How waves are formed...

The oceans are in constant motion. The gravitational pull of the sun and moon oscillates the surface of the oceans twice a day while the wind agitates it into waves.
The surface of the sea exerts a frictional drag on the bottom layer of a wind blowing over it, and this layer exerts a frictional drag on the layer above it, and so on. The top layer has the keast frictional drag exerted on it which means that the layers of air move forward at different speeds. The air tumbles forward and finally develops a circular motion. This motion causes a downward pressure (DP) on the surface at its front, and an upward pressure (UP) at its rear, and this causes the surface to take on the form of a wave.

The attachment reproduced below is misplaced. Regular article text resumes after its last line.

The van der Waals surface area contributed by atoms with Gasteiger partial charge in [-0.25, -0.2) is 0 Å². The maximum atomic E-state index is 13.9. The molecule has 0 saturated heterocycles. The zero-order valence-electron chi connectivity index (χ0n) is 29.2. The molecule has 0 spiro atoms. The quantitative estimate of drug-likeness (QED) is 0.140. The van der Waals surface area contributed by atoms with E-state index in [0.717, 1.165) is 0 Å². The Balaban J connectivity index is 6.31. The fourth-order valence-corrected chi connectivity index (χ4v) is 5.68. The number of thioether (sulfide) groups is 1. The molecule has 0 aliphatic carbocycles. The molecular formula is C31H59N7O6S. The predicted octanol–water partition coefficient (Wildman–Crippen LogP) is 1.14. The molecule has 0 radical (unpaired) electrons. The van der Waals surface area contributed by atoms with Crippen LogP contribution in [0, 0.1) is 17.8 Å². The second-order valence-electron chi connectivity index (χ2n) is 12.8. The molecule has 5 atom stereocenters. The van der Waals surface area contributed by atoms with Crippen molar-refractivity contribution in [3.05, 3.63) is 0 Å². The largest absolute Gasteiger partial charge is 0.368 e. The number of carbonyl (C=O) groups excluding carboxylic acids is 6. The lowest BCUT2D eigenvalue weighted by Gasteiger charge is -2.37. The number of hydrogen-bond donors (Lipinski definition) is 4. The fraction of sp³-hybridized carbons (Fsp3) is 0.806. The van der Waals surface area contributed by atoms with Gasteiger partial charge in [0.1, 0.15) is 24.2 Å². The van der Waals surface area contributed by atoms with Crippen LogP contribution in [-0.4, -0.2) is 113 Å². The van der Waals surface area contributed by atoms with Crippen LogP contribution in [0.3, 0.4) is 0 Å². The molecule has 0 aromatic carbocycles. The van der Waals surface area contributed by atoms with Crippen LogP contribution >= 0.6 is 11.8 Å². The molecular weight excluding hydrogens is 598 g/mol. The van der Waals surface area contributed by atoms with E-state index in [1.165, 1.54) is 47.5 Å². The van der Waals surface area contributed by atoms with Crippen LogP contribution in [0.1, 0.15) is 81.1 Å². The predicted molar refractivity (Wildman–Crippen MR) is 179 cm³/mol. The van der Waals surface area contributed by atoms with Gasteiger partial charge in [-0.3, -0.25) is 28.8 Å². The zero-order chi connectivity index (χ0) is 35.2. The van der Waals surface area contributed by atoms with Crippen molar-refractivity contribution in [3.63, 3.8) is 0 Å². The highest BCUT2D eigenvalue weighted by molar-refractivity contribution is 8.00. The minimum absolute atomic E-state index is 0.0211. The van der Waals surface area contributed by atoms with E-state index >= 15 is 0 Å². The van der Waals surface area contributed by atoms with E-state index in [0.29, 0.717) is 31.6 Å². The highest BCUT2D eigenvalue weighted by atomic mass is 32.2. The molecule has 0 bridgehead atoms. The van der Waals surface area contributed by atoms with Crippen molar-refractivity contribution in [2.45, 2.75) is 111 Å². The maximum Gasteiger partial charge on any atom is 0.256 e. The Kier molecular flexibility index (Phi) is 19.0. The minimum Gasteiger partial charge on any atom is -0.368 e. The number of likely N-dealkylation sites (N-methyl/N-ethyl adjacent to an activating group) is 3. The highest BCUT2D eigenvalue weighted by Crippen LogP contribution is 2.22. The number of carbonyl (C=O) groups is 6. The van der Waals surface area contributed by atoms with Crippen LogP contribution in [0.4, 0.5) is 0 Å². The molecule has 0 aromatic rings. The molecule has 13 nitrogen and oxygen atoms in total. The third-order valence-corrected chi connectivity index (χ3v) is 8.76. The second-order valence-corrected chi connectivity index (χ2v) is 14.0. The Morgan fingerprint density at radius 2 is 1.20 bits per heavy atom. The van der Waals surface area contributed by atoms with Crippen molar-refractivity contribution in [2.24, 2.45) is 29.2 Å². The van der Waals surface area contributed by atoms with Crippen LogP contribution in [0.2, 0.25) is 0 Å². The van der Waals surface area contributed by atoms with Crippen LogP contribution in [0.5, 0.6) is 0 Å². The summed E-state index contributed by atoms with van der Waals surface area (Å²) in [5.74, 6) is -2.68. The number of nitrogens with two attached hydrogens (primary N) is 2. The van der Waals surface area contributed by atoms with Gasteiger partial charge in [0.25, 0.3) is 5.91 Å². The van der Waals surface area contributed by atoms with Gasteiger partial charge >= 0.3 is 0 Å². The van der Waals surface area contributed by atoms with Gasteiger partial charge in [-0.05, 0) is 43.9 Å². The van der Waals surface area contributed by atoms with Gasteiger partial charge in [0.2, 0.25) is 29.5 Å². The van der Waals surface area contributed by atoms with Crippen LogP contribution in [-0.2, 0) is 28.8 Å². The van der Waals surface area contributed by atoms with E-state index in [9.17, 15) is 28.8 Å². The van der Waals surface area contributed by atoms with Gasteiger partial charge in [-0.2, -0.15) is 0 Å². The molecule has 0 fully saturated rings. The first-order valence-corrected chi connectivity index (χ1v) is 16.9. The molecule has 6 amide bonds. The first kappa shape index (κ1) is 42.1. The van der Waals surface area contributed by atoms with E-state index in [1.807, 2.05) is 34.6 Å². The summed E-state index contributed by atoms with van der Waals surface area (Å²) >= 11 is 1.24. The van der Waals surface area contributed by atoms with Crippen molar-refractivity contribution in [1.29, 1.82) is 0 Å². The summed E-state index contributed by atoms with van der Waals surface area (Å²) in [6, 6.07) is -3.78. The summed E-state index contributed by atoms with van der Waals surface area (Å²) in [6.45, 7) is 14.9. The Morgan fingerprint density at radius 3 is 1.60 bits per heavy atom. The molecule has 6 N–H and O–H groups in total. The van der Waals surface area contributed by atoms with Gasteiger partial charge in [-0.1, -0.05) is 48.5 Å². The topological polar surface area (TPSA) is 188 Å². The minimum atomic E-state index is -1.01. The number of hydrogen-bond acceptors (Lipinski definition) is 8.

The back of the wave tumbles forward but it moves back later and slows the forward movement at the front of the wave. The wave now grows bigger.

The shape of the ocean floor and the direction of the wind are the two main factors that cause a wave to break (crash). The best surfing waves are usually caused by underwater features like sand banks, rocky points or reefs. To get the hollow tubes that surfers love, the ocean floor has to slope steeply. Waves tend to break more gently and farther out if the slope of the ocean floor is gradual. Surfers also prefer it when the wind blows from the beach out to the sea, which is called offshore because it helps to maintain clean waves, which are better to surf. If the wind blows from the ocean to the beach (onshore) or across the beach (cross-shore), it will cause the waves to be messy and choppy.